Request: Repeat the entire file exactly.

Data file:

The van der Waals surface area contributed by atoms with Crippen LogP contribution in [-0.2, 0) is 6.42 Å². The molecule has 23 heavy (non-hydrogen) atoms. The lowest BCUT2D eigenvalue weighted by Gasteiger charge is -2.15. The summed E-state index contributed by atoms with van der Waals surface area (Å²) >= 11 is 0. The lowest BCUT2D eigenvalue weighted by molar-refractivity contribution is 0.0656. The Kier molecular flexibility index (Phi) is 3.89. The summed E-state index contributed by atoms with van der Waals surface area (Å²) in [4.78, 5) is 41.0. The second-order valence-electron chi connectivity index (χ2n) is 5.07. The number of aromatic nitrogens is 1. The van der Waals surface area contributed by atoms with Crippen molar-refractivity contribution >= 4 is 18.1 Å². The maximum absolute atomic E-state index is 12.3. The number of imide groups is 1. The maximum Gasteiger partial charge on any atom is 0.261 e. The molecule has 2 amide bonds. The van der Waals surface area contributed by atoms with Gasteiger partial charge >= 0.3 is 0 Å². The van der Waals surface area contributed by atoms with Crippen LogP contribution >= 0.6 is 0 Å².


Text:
The van der Waals surface area contributed by atoms with Crippen LogP contribution in [-0.2, 0) is 6.42 Å². The molecule has 23 heavy (non-hydrogen) atoms. The lowest BCUT2D eigenvalue weighted by Gasteiger charge is -2.15. The summed E-state index contributed by atoms with van der Waals surface area (Å²) >= 11 is 0. The lowest BCUT2D eigenvalue weighted by molar-refractivity contribution is 0.0656. The Kier molecular flexibility index (Phi) is 3.89. The summed E-state index contributed by atoms with van der Waals surface area (Å²) in [4.78, 5) is 41.0. The second-order valence-electron chi connectivity index (χ2n) is 5.07. The number of aromatic nitrogens is 1. The van der Waals surface area contributed by atoms with Crippen molar-refractivity contribution >= 4 is 18.1 Å². The maximum absolute atomic E-state index is 12.3. The number of imide groups is 1. The maximum Gasteiger partial charge on any atom is 0.261 e. The molecule has 2 amide bonds. The van der Waals surface area contributed by atoms with Gasteiger partial charge >= 0.3 is 0 Å². The van der Waals surface area contributed by atoms with Crippen LogP contribution >= 0.6 is 0 Å².